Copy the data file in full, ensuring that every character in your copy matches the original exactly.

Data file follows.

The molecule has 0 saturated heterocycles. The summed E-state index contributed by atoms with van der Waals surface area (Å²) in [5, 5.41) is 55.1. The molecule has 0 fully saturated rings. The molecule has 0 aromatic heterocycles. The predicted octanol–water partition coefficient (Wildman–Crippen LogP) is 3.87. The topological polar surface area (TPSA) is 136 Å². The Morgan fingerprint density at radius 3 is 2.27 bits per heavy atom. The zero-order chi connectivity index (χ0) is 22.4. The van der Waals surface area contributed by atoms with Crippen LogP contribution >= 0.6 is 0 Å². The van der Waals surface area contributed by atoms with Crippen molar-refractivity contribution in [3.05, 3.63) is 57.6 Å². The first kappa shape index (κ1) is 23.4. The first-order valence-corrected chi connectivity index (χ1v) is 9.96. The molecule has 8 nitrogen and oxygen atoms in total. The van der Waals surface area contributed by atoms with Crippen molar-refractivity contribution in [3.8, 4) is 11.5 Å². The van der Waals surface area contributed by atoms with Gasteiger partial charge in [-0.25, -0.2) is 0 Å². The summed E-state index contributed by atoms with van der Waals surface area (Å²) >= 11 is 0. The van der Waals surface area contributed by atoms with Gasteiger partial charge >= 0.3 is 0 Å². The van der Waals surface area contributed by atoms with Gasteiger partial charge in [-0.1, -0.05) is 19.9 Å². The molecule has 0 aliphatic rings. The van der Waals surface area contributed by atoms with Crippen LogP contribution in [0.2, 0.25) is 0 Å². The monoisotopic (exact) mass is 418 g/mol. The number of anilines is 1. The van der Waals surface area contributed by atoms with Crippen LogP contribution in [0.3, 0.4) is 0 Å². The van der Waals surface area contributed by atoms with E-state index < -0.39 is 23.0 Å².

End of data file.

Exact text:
The molecule has 0 saturated heterocycles. The summed E-state index contributed by atoms with van der Waals surface area (Å²) in [5, 5.41) is 55.1. The molecule has 0 fully saturated rings. The molecule has 0 aromatic heterocycles. The predicted octanol–water partition coefficient (Wildman–Crippen LogP) is 3.87. The topological polar surface area (TPSA) is 136 Å². The Morgan fingerprint density at radius 3 is 2.27 bits per heavy atom. The zero-order chi connectivity index (χ0) is 22.4. The van der Waals surface area contributed by atoms with Crippen LogP contribution >= 0.6 is 0 Å². The van der Waals surface area contributed by atoms with Crippen molar-refractivity contribution in [3.05, 3.63) is 57.6 Å². The first kappa shape index (κ1) is 23.4. The first-order valence-corrected chi connectivity index (χ1v) is 9.96. The molecule has 8 nitrogen and oxygen atoms in total. The van der Waals surface area contributed by atoms with Crippen molar-refractivity contribution in [3.8, 4) is 11.5 Å². The van der Waals surface area contributed by atoms with Gasteiger partial charge in [-0.25, -0.2) is 0 Å². The summed E-state index contributed by atoms with van der Waals surface area (Å²) >= 11 is 0. The van der Waals surface area contributed by atoms with Gasteiger partial charge >= 0.3 is 0 Å². The van der Waals surface area contributed by atoms with Gasteiger partial charge in [-0.1, -0.05) is 19.9 Å². The molecule has 0 aliphatic rings. The van der Waals surface area contributed by atoms with Crippen LogP contribution in [0.2, 0.25) is 0 Å². The monoisotopic (exact) mass is 418 g/mol. The number of anilines is 1. The van der Waals surface area contributed by atoms with Crippen LogP contribution in [0.3, 0.4) is 0 Å². The van der Waals surface area contributed by atoms with E-state index < -0.39 is 23.0 Å².